Jason Helopoulos|6:00 am CT

Looking at Nature as an Edwards’ Homeboy

Guest Blogger: Jason Helopoulos

If I could wear one of those “Jonathan Edwards is My Homeboy” T-shirts and get away with it, I would. Edwards has influenced my thinking and theology in many ways. One of those ways is small, but it is unique and has been a great blessing. Edwards rightly noted that God is Redeemer and Creator. Therefore, Edwards saw a close relationship between the natural and spiritual worlds. This led him to believe that regenerate men and women should be able to comprehend spiritual types or shadows in natural things. At times, He may have taken it a little farther than I am comfortable with, but the practice of looking for types and shadows of spiritual things in the natural world has been a delightful part of my Christian life for the past decade. Here are a few from Edwards’ own pen:

“The mole opens not his eyes till he be dead.” (179)

“The silkworm is a remarkable type of Christ. Its greatest work is weaving something for our beautiful clothing, and it dies in this work. It spends its life in it, it finishes it in death, as Christ was obedient unto death; his righteousness was chiefly wrought out in dying. And then it rises again, a worm, as Christ was in his state of humiliation, but a more glorious creature. When it rises, it leaves its web for our glorious clothing behind, and rises a perfectly white (butterfly), denoting the purity from imputed grace which He rose as our surety, for in His resurrection He was justified.” (142)

“As one ascends a mountain, they get further and further from the lower world, and the objects of it looks less and less to him. So it is in one that ascends in the way to heaven. Commonly near the foot of a high mountain there is a deep valley, which must be descended in order to come to the mountain. So we must first descend low by humiliation to fit us for spiritual exaltation.” (151)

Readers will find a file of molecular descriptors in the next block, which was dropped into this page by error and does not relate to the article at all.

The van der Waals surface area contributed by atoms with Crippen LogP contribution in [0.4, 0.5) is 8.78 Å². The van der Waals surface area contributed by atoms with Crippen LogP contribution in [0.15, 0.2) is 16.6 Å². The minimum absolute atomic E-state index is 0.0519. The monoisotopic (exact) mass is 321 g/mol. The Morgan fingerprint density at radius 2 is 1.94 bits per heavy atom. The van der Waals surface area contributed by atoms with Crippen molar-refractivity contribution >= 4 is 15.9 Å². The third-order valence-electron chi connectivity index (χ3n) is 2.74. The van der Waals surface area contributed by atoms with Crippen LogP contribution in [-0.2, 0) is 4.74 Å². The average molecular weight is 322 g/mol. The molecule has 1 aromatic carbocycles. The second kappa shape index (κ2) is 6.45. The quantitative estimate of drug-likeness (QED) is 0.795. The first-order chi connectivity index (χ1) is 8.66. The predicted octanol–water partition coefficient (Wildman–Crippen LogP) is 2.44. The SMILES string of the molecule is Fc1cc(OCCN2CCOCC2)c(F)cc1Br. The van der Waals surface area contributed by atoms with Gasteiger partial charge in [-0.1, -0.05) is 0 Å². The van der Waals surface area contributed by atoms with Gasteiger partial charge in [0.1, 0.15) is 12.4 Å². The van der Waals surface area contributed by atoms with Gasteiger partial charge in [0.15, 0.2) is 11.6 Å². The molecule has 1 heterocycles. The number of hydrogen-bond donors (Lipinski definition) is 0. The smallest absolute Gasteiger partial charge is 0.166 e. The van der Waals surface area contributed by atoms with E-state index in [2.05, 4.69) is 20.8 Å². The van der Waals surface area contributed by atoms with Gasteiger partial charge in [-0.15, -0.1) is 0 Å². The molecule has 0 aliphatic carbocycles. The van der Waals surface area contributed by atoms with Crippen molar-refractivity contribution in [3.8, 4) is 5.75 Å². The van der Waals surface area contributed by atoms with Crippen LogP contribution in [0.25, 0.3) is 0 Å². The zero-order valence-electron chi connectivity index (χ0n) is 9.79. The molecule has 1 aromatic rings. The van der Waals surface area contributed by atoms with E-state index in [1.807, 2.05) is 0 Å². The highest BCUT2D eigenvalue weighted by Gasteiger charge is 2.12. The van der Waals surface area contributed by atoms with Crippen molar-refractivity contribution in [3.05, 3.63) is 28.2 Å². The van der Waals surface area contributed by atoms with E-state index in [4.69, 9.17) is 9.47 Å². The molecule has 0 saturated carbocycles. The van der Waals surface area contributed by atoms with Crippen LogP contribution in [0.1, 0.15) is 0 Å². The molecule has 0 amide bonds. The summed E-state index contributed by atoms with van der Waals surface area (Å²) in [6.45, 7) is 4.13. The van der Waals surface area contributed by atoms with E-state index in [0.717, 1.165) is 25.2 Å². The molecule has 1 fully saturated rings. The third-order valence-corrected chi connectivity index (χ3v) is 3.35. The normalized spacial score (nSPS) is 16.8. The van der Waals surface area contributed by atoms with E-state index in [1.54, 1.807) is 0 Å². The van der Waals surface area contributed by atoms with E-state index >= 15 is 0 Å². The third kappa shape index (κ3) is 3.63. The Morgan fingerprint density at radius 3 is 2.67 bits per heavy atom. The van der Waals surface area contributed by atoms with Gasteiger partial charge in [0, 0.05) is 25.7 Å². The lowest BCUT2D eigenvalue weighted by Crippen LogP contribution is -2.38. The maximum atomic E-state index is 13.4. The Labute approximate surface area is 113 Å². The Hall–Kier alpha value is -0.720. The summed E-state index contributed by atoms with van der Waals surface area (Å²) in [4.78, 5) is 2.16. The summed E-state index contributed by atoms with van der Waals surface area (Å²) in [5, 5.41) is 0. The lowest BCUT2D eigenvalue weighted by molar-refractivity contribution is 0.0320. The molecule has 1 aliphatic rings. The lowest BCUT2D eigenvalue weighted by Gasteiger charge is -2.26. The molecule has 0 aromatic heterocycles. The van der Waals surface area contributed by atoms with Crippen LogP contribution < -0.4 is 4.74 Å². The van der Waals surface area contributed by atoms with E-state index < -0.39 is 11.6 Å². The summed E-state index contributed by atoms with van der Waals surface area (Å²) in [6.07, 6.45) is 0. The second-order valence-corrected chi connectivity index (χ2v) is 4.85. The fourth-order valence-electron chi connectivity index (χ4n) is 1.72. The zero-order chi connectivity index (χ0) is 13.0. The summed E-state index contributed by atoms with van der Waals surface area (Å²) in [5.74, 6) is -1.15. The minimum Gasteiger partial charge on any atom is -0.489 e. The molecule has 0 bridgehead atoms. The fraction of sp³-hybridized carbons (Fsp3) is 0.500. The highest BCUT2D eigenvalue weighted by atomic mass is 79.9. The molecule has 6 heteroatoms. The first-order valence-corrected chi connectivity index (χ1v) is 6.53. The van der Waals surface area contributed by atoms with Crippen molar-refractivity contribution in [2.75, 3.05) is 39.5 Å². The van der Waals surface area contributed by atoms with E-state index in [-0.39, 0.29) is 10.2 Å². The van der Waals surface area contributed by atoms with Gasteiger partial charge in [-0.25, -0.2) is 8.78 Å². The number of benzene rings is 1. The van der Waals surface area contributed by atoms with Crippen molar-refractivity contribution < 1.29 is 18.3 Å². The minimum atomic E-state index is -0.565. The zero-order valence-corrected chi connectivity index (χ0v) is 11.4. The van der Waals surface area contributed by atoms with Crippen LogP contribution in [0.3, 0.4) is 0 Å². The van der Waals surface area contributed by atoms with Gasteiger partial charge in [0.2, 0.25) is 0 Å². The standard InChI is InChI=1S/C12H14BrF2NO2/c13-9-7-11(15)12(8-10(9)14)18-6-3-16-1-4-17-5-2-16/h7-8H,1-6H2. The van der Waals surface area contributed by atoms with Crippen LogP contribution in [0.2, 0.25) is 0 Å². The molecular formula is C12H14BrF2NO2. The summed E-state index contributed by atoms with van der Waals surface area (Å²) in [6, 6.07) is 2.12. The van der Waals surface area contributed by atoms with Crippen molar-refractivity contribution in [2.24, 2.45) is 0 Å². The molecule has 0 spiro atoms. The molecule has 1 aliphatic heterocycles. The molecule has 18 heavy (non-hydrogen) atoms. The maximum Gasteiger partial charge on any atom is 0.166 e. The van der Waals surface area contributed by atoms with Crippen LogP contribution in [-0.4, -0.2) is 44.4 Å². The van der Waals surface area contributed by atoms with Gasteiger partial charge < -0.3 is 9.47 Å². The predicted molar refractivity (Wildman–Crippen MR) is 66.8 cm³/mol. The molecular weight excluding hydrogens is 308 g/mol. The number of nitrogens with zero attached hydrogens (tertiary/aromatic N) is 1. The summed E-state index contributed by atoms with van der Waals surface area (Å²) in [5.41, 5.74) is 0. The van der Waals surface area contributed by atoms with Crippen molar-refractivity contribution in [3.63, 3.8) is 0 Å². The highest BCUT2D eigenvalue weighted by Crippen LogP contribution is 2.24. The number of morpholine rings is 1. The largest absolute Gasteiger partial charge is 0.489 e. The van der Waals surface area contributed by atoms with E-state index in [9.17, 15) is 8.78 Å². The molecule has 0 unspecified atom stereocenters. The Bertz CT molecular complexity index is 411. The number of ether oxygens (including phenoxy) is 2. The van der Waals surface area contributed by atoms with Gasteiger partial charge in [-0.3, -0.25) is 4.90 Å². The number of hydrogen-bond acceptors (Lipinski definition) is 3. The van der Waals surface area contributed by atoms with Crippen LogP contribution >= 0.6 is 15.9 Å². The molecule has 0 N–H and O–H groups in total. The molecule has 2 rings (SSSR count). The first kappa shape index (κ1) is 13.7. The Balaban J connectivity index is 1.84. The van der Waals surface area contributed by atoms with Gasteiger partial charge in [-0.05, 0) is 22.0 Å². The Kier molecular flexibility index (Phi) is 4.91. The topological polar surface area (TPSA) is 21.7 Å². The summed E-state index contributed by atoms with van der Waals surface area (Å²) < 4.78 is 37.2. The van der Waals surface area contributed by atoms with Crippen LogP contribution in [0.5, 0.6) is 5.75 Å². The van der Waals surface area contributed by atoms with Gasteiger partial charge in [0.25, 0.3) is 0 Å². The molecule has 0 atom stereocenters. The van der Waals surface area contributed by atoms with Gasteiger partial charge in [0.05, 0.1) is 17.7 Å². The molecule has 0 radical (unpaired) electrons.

“When summer has continued uninterrupted for some time, then begin to come many flies and other insects that are hurtful and noisome. But after they are come, they remain long after the weather grows cool, and it must be a very hard frost to kill. A small frost may chill ‘em and restrain ‘em, but they will revive again at the return of every warm day. So a long continuance of a summer or prosperity, of outward or spiritual comforts, breeds hurtful and noisome and corrupting insects as it were to the soul. Many evil things, contrary to the humility and simplicity that is in Christ, gradually creep in till they swarm. So it is in a particular person, and so it is in the church of God.  And after they have go in, and have got foothold, ’tis a hard thing to root ‘em out. If the prosperity and comforts are withdrawn, there must be very much of the contrary before they will be killed. The insects in summer signify the same with the worms in the manna.” (182)

“The sun makes plants to flourish when it shines after rain; otherwise it makes them wither. So clouds and darkness and rains of affliction fit the soul for the clear shining of the Sun of Righteousness. Light and comfort, if the heart is not prepared by humiliation, do but make the heart worse. They fill it with disease of pride, and destroy the welfare of the soul instead of promoting it. II Sam. 23:4.” (83)

Journey outside this afternoon, look at the sky, look at the trees, look down at the blades of grass, think about the bread you are baking or the dirty hands you are washing, and let your spiritual eyes (grounded in Scripture) wander around looking for types and shadows of spiritual things to the encouragement of your soul. And if you are really ambitious, you may even think about starting a notebook like Edwards and myself. This has to be the first step if you have any dream or hope of being able to wear the coveted T-shirt.

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